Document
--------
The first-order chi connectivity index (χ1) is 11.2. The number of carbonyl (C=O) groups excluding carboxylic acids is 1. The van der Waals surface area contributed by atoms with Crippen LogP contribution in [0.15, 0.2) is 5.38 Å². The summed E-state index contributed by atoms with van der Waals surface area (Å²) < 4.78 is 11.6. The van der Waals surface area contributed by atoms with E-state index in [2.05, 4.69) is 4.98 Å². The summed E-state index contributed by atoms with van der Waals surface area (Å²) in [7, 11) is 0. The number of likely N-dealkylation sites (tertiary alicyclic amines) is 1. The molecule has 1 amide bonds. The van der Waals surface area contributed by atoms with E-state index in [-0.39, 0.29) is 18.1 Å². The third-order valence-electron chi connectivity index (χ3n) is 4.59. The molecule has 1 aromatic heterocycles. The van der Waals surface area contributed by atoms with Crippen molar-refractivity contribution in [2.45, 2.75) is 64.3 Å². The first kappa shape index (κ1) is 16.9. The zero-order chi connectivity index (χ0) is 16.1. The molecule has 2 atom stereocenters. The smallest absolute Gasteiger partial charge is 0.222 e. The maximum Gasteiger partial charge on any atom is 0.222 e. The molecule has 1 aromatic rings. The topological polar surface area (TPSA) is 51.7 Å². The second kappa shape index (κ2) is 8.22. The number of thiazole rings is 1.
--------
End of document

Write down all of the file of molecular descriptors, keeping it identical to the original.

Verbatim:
The first-order chi connectivity index (χ1) is 11.2. The number of carbonyl (C=O) groups excluding carboxylic acids is 1. The van der Waals surface area contributed by atoms with Crippen LogP contribution in [0.15, 0.2) is 5.38 Å². The summed E-state index contributed by atoms with van der Waals surface area (Å²) < 4.78 is 11.6. The van der Waals surface area contributed by atoms with E-state index in [2.05, 4.69) is 4.98 Å². The summed E-state index contributed by atoms with van der Waals surface area (Å²) in [7, 11) is 0. The number of likely N-dealkylation sites (tertiary alicyclic amines) is 1. The molecule has 1 amide bonds. The van der Waals surface area contributed by atoms with E-state index in [-0.39, 0.29) is 18.1 Å². The third-order valence-electron chi connectivity index (χ3n) is 4.59. The molecule has 1 aromatic heterocycles. The van der Waals surface area contributed by atoms with Crippen molar-refractivity contribution in [2.45, 2.75) is 64.3 Å². The first kappa shape index (κ1) is 16.9. The zero-order chi connectivity index (χ0) is 16.1. The molecule has 2 atom stereocenters. The smallest absolute Gasteiger partial charge is 0.222 e. The maximum Gasteiger partial charge on any atom is 0.222 e. The molecule has 1 aromatic rings. The topological polar surface area (TPSA) is 51.7 Å². The second kappa shape index (κ2) is 8.22. The number of thiazole rings is 1.